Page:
In a week’s time I shall be returning to Crimson Guitars for a third course. Lest you think that I must have shares in the company by now, I did look around for other courses but theirs was still the best option available for me.
Because I want to spend some time working on inlays, I needed to start working on the guitar in advance. I’ve put together a page with some more explanation and photos of the first stage of the build, and I’ll post more updates during or after the course.
I’ve been working on another new build recently, which is the first one I’m making under an arrangement whereby the customer pays for the materials and I build the guitar for free. I’ll make a few guitars like that until such time as the quality of my guitars is worth charging for.
This guitar features a Telecaster-style body with Les Paul-style features. It will have a flame maple top and a natural ebony fretboard, with a special inlay. The new page on the Hybrid Tele part 1 includes pictures of the early stages of the build, and more will follow later on.
A while ago, I watched a YouTube video from HiTone guitars (no, I don’t know them either). The video showed a very interesting idea for fretboards, and it has been in the back of my mind ever since. This week, I decided to have a go, and I picked a pair of fretboards that I thought would look good together (purpleheart and wenge).
The pictures below tell the story so far. I haven’t yet glued them together bceause I still need to sand the joins in order to get a good, close fit. I’m considering some options such as putting another stripe of something between them, possibly either a maple pinstripe or a thin inlay of metal powder. I’ll post an update when I’ve finished them.
I don’t yet have specific guitars in mind for these fretboards, but they will be interesting options for future builds and I’m sure that I’ll use one of them at some point this year.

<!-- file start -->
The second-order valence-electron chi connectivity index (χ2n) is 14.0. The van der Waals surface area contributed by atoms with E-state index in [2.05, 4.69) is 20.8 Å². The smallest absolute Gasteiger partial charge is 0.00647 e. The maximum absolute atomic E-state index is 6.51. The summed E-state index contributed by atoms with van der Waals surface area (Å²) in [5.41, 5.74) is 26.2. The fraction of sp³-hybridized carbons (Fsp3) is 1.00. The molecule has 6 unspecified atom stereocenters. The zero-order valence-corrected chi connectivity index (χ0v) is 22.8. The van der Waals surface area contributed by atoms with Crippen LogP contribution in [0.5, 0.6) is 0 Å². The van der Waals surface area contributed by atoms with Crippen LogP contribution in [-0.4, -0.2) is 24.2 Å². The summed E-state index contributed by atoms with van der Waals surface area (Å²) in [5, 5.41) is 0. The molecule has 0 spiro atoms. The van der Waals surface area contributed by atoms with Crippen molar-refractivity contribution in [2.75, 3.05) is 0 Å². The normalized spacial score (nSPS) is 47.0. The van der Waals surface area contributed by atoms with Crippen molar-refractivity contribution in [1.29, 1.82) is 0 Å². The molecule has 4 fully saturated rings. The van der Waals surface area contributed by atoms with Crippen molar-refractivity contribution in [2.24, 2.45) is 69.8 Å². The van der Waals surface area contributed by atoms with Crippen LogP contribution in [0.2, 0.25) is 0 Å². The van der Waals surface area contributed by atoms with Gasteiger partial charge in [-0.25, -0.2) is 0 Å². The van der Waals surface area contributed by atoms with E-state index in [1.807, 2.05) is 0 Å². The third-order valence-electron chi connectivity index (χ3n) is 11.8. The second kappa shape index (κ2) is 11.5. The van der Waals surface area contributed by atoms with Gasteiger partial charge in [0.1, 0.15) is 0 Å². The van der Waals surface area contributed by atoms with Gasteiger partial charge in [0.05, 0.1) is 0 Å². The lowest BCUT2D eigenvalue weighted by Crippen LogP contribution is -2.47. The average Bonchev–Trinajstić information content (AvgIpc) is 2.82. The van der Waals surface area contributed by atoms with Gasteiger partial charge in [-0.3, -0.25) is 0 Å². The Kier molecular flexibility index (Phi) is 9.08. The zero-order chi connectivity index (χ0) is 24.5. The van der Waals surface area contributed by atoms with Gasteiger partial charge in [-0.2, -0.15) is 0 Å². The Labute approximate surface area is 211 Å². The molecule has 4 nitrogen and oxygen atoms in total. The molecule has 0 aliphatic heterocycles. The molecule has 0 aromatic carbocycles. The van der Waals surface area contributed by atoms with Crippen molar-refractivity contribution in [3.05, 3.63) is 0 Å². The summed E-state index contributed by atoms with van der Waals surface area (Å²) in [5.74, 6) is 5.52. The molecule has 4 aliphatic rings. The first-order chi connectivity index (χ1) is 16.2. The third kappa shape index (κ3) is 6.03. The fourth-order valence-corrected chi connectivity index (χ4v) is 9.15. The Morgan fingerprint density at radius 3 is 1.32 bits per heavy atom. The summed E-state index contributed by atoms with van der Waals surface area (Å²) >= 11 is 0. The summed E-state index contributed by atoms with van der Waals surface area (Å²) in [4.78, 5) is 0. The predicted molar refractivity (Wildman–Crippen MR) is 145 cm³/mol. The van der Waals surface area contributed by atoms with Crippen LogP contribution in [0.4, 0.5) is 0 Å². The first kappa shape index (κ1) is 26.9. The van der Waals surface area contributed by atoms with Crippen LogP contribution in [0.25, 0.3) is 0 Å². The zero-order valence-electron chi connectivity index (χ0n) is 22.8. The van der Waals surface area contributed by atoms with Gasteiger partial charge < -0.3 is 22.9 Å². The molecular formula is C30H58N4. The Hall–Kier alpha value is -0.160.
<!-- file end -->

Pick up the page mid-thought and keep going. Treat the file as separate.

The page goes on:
I went mad this week. Inspiration struck, with the evolution of an idea I’ve had in mind for some time, and I drew a design for a rather ornate bass guitar top using several types of wood and several techniques to put them all together.
Since returning from my second, and more successful, Crimson Guitars course, I’ve been mulling over what to do next. This idea has made the decision for me, and I’m going to at least start working on this build at home. I could return to Crimson to finish the build, but I’ll take that decision later and at the moment I’m thinking that I should be able to do it all at home.
I’m going to start documenting this build with a series of pages on this website very soon, but for the moment I’ll just leave you with a couple of pictures of the woods that I’ve ordered. These pictures were taken from the websites, and post my own pictures when the pieces arrive. They are in two batches, because I found different wood suppliers with strengths in different areas.
I bought the main body and neck woods from Espen, a German supplier that has a great selection of blanks.
Then I bought some other pieces from Edelholzverkauf, also in Germany.
Because I have never done much woodworking before my Crimson builds, I don’t have a lot of equipment at home and so I’ve also ordered a number of tools, such as a router, making this a rather expensive build, but hopefully the first of many!
Not that I was at NAMM myself, but I was watching the Anderton’s video on boutique guitars at NAMM 2017, and noticed a UK luthier that I didn’t have on my list page. It’s AC Guitars, which is a one-man custom shop in Dumfrieshire, Scotland, and the man himself, Alan Cringean, focuses on custom bass guitars (although a recent post on his website says that he’s also making 6-string guitars under another name, Reiver Guitars).